No more problems with Common Hangover: brand new pill acts like a liver

No more problems with Common Hangover: brand new pill acts like a liver
No more problems with Common Hangover: brand new pill acts like a liver

The researchers of UCLA have led a discovery that shown an action of new pill on the alcohol in the blood. The pill looks like a capsule with essential enzymes combination inside it.

Yunfeng Lu, a professor of chemical and biomolecular engineering at the UCLA Henry Samueli School of Engineering and Applied Science, has published these information on Feb. 17 in the journal Nature Nanotechnology. The pill helps liver to speed up the elimination of alcohol from the body.

“The pill acts in a way extremely similar to the way your liver does,” Lu said. “With further research, this discovery could be used as a preventative measure or antidote for alcohol intoxication. It works not like liver protector”.

Naturally occurring enzymes within cells often work in tandem to transform molecules or eliminate toxins. Professor’s group assembled multiple enzymes to mimic the natural process. An enzyme known as an alcohol oxidase, for example, can promote the oxidization of alcohol but also produces hydrogen peroxide, which is free radical and causes lipid peroxidation. Another type of enzyme, a catalase, causes the decomposition of hydrogen peroxide into water and oxygen. Placing the two enzymes next to each other can effectively remove alcohol without producing dangerous metabolites.

The researchers placed enzymes in a capsule made of polymer, measuring just tens of nanometers in diameter. The wall of the polymer capsule is only one nanometer thick – about 100,000 times thinner than a strand of human hair. The capsule protects the enzymes from the biological fluids of the body and allows them to freely enter an alcohol molecule. In this way, the nanocapsule mimics an organelle, a structure found in cells that spurs chemical reactions.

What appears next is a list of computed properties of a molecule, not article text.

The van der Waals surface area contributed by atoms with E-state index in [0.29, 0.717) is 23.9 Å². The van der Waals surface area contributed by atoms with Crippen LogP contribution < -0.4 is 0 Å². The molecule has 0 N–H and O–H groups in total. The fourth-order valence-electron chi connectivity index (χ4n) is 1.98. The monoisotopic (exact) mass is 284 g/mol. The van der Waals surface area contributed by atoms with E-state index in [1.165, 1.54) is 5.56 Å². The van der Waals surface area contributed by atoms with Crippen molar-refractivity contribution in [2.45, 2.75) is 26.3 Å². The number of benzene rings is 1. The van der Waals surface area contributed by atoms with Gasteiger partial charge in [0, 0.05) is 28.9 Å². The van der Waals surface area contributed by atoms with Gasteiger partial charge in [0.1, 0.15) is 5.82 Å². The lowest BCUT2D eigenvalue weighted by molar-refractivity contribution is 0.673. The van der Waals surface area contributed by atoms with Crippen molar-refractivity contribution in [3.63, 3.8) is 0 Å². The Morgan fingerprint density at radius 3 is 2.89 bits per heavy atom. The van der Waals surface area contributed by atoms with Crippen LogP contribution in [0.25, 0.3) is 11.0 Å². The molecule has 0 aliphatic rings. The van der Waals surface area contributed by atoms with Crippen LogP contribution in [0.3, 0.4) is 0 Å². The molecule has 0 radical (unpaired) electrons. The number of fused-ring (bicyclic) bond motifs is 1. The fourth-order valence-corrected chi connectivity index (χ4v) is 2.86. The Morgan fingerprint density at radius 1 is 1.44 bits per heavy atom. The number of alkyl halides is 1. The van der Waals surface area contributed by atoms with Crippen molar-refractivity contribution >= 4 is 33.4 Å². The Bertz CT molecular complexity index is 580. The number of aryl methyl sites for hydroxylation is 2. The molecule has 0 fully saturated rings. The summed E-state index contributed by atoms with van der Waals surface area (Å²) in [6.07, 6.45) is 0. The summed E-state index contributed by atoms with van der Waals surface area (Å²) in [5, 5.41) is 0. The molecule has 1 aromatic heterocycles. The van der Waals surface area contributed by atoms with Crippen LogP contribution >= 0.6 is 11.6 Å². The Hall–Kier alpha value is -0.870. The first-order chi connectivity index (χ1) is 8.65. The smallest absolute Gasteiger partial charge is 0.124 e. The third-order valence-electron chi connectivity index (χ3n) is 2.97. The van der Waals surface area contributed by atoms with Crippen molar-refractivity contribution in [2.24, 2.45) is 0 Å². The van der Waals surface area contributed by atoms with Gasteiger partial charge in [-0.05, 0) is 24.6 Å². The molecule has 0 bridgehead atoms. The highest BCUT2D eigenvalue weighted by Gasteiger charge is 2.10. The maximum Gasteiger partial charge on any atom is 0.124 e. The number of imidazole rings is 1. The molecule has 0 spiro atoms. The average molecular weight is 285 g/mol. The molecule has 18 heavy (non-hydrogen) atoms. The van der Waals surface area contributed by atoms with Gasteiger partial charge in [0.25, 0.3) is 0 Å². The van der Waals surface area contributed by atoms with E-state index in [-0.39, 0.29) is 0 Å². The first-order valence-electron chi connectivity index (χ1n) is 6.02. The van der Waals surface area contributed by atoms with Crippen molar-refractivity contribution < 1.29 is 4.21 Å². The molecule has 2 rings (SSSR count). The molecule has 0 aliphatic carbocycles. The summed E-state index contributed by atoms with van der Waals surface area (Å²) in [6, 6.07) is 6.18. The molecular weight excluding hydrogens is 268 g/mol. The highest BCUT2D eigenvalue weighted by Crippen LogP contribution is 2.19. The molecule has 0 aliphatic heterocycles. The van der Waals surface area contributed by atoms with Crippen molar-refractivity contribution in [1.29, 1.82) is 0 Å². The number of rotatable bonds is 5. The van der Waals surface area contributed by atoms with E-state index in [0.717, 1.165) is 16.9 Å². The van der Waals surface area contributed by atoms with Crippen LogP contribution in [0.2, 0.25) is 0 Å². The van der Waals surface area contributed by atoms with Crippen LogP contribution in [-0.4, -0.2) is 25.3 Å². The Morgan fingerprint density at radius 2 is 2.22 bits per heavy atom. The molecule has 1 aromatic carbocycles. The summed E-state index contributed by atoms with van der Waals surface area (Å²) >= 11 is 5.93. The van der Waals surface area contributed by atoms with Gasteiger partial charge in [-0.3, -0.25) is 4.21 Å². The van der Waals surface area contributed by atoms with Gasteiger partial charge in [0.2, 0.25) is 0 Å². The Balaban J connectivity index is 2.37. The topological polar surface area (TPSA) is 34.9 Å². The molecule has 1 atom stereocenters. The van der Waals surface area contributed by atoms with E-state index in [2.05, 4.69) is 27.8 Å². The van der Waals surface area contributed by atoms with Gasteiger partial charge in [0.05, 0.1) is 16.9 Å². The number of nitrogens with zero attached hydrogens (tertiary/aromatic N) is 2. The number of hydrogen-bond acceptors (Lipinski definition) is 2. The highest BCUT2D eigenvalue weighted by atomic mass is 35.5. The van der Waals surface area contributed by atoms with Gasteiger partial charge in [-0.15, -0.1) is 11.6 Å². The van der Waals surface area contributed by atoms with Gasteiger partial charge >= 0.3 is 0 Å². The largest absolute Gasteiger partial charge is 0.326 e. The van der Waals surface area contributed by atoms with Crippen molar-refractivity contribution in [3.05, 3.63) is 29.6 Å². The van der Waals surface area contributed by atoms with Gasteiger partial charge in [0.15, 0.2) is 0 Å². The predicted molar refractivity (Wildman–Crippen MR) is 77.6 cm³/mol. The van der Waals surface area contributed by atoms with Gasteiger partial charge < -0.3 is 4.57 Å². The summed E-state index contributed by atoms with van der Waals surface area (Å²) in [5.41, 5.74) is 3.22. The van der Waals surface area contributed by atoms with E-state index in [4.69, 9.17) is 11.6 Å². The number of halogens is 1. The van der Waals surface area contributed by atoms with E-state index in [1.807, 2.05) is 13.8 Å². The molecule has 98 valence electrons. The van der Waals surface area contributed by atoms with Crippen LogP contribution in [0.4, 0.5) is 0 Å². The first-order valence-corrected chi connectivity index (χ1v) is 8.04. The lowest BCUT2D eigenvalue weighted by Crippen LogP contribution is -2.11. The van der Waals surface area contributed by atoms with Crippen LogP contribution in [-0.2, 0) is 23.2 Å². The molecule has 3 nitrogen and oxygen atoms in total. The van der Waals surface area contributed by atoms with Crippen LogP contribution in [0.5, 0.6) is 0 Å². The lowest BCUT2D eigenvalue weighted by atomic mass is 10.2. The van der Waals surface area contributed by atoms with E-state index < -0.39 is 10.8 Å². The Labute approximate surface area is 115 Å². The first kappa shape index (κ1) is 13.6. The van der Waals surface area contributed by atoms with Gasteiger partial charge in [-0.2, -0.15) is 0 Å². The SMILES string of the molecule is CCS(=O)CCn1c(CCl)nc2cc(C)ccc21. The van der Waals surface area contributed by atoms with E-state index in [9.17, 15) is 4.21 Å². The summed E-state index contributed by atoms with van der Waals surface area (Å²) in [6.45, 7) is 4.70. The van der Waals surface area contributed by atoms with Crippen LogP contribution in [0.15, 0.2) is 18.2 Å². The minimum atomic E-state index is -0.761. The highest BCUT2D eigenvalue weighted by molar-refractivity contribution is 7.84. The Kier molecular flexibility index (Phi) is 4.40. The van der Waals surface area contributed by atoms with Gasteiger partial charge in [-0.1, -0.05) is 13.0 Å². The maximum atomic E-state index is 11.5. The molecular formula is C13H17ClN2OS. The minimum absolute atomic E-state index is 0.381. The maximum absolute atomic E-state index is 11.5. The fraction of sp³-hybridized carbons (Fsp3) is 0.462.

The investigators used a mouse model to test the

effectiveness of the enzyme package as an antidote after alcohol consumption. They found that blood alcohol levels in mice that received the enzyme package fell more quickly than in mice that did not. Blood alcohol levels of the antidote test group were 16% lower than the control group after 50 minutes, 26.1% lower after 85 minutes and 35% lower after three hours.

In a test of how well the enzyme delivery system worked as a prophylactic when consumed at the same time as alcohol, the researchers found that blood alcohol levels in the mice that received the enzymes were much more lower than in control-group mice during all the time of experiment.

“Considering the vast library of enzymes that are currently or potentially available,” the authors said, “novel classes of enzyme nanocomplexes could be built for a broad range of applications.”

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